Agenda item

Fly Tipping Review

To receive a progress report on fly tipping from Environmental Protection Team.


Councillor Webb explained that the report of the Fly Tipping Task and Finish Group had been circulated to Members and the results had been previously presented to the OSC. The outcomes highlighted a couple of areas of improvement, a need to improve ease by which public could report fly tips and enforcement had been limited for a number of years.


A new Enforcement Officer had since been employed and progress had been achieved in working with Norfolk Waste Partnership. Councillor Webb reassured Members that there was now a clear prioritisation of resource and that a zero tolerance was being adopted which was what the public wanted.


The Communities and Environmental Services Manager, Steve James introduced the Enforcement Officer, James Harding who he had brought experience and dedication to moving enforcement forwards. Members were informed that, over the last few months the Council had issued 6 fixed penalty notices across the district. Three had been for fly tipping, one for littering, one for fly posting and one for an individual who did not have a waste carrier’s licence. A removal service had been conducted without a waste carrier’s licence and then a fly tip had occurred on an estate in Thetford. The Enforcement Officer had worked significantly hard with partners such as the police, interviewing the individual under caution, networking with Norfolk County Council, and using CCTV footage to bring that to a conclusion where a fixed penalty notice had been issued. The individual had accepted the guilt and is currently on a 6 month payment plan to repay the amount he owed.


The Communities and Environmental Services Manager went on to explain that he had also focussed efforts on wider community work, primarily on the Abbey Estate, the High Street and Butten Island in Thetford. On The Abbey Estate there had been frequent fly tipping which was cleared daily by Serco and had become routine behaviour. Over the last month, officers had attended the estate twice a week, hoping to identify perpetrators by having a visible presence and educating the perpetrators on their duties under the legislation of how to dispose of their waste properly. This would be continued over the summer to help prevent any escalation of issues.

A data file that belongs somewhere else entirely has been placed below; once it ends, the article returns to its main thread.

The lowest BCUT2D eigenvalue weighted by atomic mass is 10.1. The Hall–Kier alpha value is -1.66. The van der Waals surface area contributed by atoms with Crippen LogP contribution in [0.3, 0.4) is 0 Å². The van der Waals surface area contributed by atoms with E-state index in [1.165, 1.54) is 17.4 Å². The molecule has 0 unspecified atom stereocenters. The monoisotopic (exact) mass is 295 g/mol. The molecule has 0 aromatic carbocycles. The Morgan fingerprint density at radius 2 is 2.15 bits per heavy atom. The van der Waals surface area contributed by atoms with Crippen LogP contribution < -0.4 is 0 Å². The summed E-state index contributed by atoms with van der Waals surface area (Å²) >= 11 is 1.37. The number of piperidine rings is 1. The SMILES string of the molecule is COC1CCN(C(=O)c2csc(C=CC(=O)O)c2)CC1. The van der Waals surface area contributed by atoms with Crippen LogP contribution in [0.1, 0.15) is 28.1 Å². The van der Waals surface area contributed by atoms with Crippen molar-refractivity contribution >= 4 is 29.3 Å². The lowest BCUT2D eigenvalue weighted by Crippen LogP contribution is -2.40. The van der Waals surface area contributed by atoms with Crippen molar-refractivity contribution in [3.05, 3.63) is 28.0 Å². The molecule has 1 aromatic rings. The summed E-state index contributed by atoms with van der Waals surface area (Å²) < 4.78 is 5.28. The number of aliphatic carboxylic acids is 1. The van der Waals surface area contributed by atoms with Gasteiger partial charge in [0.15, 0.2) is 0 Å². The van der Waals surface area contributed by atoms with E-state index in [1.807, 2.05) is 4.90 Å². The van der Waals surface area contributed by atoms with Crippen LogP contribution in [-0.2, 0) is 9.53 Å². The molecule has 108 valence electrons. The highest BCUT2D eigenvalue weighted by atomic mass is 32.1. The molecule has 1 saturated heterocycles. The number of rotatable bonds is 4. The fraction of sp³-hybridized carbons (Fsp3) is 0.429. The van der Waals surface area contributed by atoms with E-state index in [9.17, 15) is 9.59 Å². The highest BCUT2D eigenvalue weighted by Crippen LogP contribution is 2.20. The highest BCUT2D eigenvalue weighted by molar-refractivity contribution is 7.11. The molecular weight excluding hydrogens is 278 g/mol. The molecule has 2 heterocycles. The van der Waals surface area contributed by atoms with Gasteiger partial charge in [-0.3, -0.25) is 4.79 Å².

Butten Island was a place where there was a prevalence of day drinkers and general anti-social behaviour. Officers had attended the site on multiple occasions and engaged directly with individuals involved. All were working with the Police in terms of how this could be dealt with, which could lead to the issuing of Community Protection Warning Notices. This work would continue.


The Team had been engaging internally with the Digital Team and with the ICT Web Team about improving the ease of which people could report fly tipping. Positive feedback had been received and evidence of a fly tip being reported had been collected within 30 minutes.


The Chairman explained that the Overview and Scrutiny Commission had been instrumental in both scrutinising and driving forward this progress, and hopefully it would continue and performance would be improved.


Councillor Nairn asked for confirmation on the cost of a fixed penalty notice. The Enforcement Officer, James Harding, confirmed that if it was paid within 10 working days it was £300, post 10 working days was £400.


Councillor Nairn also asked about waste licences and where the responsibility lied for checking that a carrier had a licence. The Communities and Environmental Services Manager confirmed the ultimate responsibility lied with the person using the service. The public needed to check that the company had an appropriate licence. He also explained that Norfolk County Council were running a ‘Scrap It’ campaign to raise public awareness. The Communities and Environmental Service Manager said that he could work with communications to publicise the message further. Councillor Nairn felt that the Council should also publicise and suggested using Facebook and Twitter to make residents more aware. Councillor Webb agreed that more publicising should be undertaken to ensure the public had the necessary information to make informed choices to dispose of waste.